ATOMIC AND IONIC RADIUS
This page explains the various measures of atomic radius, and then looks at the way it varies around the Periodic Table - across periods and down groups. It assumes that you understand electronic structures for simple atoms written in s, p, d notation.
Important! If you aren't reasonable happy about electronic structures you should follow this link before you go any further.
Measures of atomic radius
Unlike a ball, an atom doesn't have a fixed radius. The radius of an atom can only be found by measuring the distance between the nuclei of two touching atoms, and then halving that distance.
As you can see from the diagrams, the same atom could be found to have a different radius depending on what was around it.
The left hand diagram shows bonded atoms. The atoms are pulled closely together and so the measured radius is less than if they are just touching. This is what you would get if you had metal atoms in a metallic structure, or atoms covalently bonded to each other. The type of atomic radius being measured here is called the metallic radius or the covalent radius depending on the bonding.
The right hand diagram shows what happens if the atoms are just touching. The attractive forces are much less, and the atoms are essentially "unsquashed". This measure of atomic radius is called the van der Waals radius after the weak attractions present in this situation.
Note: If you want to explore these various types of bonding this link will take you to the bonding menu.
Trends in atomic radius in the Periodic Table
The exact pattern you get depends on which measure of atomic radius you use - but the trends are still valid.
The following diagram uses metallic radii for metallic elements, covalent radii for elements that form covalent bonds, and van der Waals radii for those (like the noble gases) which don't form bonds.
Trends in atomic radius in Periods 2 and 3
Trends in atomic radius down a group
It is fairly obvious that the atoms get bigger as you go down groups. The reason is equally obvious - you are adding extra layers of electrons.
Trends in atomic radius across periods
You have to ignore the noble gas at the end of each period. Because neon and argon don't form bonds, you can only measure their van der Waals radius - a case where the atom is pretty well "unsquashed". All the other atoms are being measured where their atomic radius is being lessened by strong attractions. You aren't comparing like with like if you include the noble gases.
If you think about it, the metallic or covalent radius is going to be a measure of the distance from the nucleus to the electrons which make up the bond. (Look back to the left-hand side of the first diagram on this page if you aren't sure, and picture the bonding electrons as being half way between the two nuclei.)
From lithium to fluorine, those electrons are all in the 2-level, being screened by the 1s2 electrons. The increasing number of protons in the nucleus as you go across the period pulls the electrons in more tightly. The amount of screening is constant for all of these elements.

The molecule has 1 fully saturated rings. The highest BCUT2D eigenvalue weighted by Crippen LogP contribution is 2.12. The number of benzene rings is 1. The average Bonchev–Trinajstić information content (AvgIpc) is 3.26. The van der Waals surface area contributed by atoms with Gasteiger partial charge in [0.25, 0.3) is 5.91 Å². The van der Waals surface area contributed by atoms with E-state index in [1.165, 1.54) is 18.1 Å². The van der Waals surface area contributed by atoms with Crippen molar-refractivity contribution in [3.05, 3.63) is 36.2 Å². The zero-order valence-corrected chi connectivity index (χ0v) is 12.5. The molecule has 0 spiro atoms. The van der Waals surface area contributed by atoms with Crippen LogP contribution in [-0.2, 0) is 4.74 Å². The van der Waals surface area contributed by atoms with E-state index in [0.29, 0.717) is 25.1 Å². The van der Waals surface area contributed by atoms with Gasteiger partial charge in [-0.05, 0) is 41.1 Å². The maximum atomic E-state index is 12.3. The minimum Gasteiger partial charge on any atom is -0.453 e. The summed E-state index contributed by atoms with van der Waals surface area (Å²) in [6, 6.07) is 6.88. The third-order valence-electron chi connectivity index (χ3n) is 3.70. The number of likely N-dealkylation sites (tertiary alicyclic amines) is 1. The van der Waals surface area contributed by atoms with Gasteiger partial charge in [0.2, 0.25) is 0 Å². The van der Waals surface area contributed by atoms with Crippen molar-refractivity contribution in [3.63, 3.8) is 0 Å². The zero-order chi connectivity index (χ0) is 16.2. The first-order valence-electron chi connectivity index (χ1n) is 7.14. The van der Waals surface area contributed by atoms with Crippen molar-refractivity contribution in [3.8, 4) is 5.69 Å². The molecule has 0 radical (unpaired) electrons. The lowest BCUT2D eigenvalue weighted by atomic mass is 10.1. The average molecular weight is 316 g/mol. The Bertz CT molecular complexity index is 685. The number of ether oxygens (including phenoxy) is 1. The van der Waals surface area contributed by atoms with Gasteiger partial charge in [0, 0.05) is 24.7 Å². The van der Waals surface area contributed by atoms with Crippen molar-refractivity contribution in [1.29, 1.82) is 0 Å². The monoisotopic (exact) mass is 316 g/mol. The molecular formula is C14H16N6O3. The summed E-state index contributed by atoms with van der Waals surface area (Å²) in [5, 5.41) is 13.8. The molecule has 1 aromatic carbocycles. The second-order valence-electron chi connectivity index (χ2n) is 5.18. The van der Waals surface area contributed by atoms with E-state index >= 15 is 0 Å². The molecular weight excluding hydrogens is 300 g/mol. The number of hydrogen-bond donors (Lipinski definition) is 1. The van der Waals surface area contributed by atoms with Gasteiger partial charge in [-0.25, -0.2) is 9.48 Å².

Note: You might possibly wonder why you don't get extra screening from the 2s2 electrons in the cases of the elements from boron to fluorine where the bonding involves the p electrons.
In each of these cases, before bonding happens, the existing s and p orbitals are reorganised (hybridised) into new orbitals of equal energy. When these atoms are bonded, there aren't any 2s electrons as such.
If you don't know about hybridisation, just ignore this comment - you won't need it for UK A level purposes anyway.
In the period from sodium to chlorine, the same thing happens. The size of the atom is controlled by the 3-level bonding electrons being pulled closer to the nucleus by increasing numbers of protons - in each case, screened by the 1- and 2-level electrons.
Trends in the transition elements
Although there is a slight contraction at the beginning of the series, the atoms are all much the same size.
The size is determined by the 4s electrons. The pull of the increasing number of protons in the nucleus is more or less offset by the extra screening due to the increasing number of 3d electrons.
Note: The 4s orbital has a higher energy than the 3d in the transition elements. That means that it is a 4s electron which is lost from the atom when it forms an ion. It also means that the 3d orbitals are slightly closer to the nucleus than the 4s - and so offer some screening.
Confusingly, this is inconsistent with what we say when we use the Aufbau Principle to work out the electronic structures of atoms.
I have discussed this in detail in the page about the order of filling 3d and 4s orbitals.
If you are a teacher or a very confident student then you might like to follow this link.
If you aren't so confident, or are coming at this for the first time, I suggest that you ignore it. Remember that the Aufbau Principle (which uses the assumption that the 3d orbitals fill after the 4s) is just a useful way of working out the structures of atoms, but that in real transition metal atoms the 4s is actually the outer, higher energy orbital.
Ionic radii are difficult to measure with any degree of certainty, and vary according to the environment of the ion. For example, it matters what the co-ordination of the ion is (how many oppositely charged ions are touching it), and what those ions are.
There are several different measures of ionic radii in use, and these all differ from each other by varying amounts. It means that if you are going to make reliable comparisons using ionic radii, they have to come from the same source.
What you have to remember is that there are quite big uncertainties in the use of ionic radii, and that trying to explain things in fine detail is made difficult by those uncertainties. What follows will be adequate for UK A level (and its various equivalents), but detailed explanations are too complicated for this level.
Trends in ionic radius in the Periodic Table
Trends in ionic radius down a group
This is the easy bit! As you add extra layers of electrons as you go down a group, the ions are bound to get bigger. The two tables below show this effect in Groups 1 and 7.